Women Women Women - The VIDA count, again
Slow and steady wins the race Erin Belieu more or less says in the introduction of this year's VIDA count of women's presence, or lack thereof, in the major literary magazine and reviews of the English speaking world. For, unfortunately, there has not been much change since last year's release of the illuminating pie charts, showing over and over again, the lack of women featured or reviewed in venues such as the New York Times Book review, the Atlantic and the Times Literary Supplement, to name a few.
View The Count at: http://www.vidaweb.org/the-count
=Big Sigh= yet not a sigh of surprise.
Have I mentioned here on my public notebook what I have observed quietly to other writers, about the women who are published, or offered readings to appear at, or other such things, at least in the sphere I observe the most (poets)? I don't know that I have, because it's not an easy thing to talk about but I will just note that, often I notice there are only certain types of women, at least in the sphere of writers (poets) I most often observe, that are spotlighted. Those women are either romantically tied to a man within that sphere or are lesbian women. And anyone independent of either of those two categories (such as myself) is a rare bird to find. What does that mean? I am not sure. It's just something I've observed. For me, I feel like it means I have to be a lot more active and work that much harder to get anything done, have any work recognized.
That's what these counts are good for; spotlighting that feeling. It is already very difficult to be a writer; to follow your talents and passions in writing by actually trying to do something about it. Add to that an extra feeling of the challenge on account of something you have no control over, like your gender, and one can see why it's important to bring these matters up; to try to better the situation.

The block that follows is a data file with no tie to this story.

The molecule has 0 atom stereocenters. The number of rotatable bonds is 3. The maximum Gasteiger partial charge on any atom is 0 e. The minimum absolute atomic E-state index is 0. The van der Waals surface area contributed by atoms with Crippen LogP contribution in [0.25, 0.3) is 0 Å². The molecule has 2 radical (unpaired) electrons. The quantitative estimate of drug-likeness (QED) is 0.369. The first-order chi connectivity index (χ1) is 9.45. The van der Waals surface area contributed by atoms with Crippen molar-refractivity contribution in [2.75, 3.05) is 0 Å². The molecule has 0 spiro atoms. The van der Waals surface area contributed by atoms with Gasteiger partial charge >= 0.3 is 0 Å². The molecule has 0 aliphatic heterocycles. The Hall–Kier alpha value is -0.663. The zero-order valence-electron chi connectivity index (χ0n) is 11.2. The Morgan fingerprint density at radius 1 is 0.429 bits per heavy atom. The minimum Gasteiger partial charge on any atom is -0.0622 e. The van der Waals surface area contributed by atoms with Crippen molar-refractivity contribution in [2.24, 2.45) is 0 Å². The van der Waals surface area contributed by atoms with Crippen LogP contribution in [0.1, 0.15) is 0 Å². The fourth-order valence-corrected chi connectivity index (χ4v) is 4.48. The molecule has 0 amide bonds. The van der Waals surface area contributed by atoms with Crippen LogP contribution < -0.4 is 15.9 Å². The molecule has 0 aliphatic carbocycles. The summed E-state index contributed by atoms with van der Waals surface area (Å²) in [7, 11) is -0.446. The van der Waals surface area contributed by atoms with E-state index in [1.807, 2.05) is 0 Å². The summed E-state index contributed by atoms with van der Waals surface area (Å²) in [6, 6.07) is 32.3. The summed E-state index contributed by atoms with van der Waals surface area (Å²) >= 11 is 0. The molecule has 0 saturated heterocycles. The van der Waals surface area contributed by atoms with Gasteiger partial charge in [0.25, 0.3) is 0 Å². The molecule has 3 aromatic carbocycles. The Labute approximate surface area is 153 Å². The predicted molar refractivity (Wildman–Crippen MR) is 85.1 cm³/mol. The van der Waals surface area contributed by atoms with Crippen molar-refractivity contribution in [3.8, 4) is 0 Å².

VS Naipaul and Women Writers
Also mentioned frequently are the remarks of Nobel lit laureate V S Naipaul's from the London Evening Standard about women writers. 'Women writers are different, I can tell, they are unequal to me' reads the headline. [speechlessness]. Further on in the article, we read this, '"I read a piece of writing and within a paragraph or two I know whether it is by a woman or not. I think [it is] unequal to me." Asked to elaborate, he said this was due to their "sentimentality, the narrow view of the world". '
To which I say: good. That narrow view of the world, that sentimentality (as he puts it) is just as important as any wide view of the world-at-large and any skeptical, sardonic, cynical take on it as well. Plus, looking more closely at these allegedly sentimental works, one might find instead a far more subtle, thus more brilliant, cynical take, like say in the work of Jane Austen.
But it brings me to want to sing the praises of women's writing that is actually women-centered, or seemingly so. It is important work. Half the world are women and reading work about the perhaps more interior world of the woman helps other women, and men, understand the workings being written about. It also challenges the status quo and highlights the glories of that side of things and can do a myriad of toher things, when written well. All of which is vital work. And I don't want to feel discouraged and wouldn't want to discourage any other writer from writing about what is important to them, even if it involved "a narrow view of the world", or relationships, feminity, feminism, and/or sexuality, just because we want women writers to be diverse in the topics they write about. Why? So they can sound or seem more like men? Why is that a good or relevant goal?
Where would we be without Jane Austen, Mary Wollstonecraft, Louisa Mae Alcott, Virginia Woolf? I don't think their passions were exhaustable subjects, just because things are different and better for women. If anything, that interior world, that struggle between the sexes, has only gotten more complicated upon liberation from past chains, so to speak, and thus needs even more literature to address those complications.
All the more reason that just as many women should be published, on any given topic, from any given genre, in any given publication.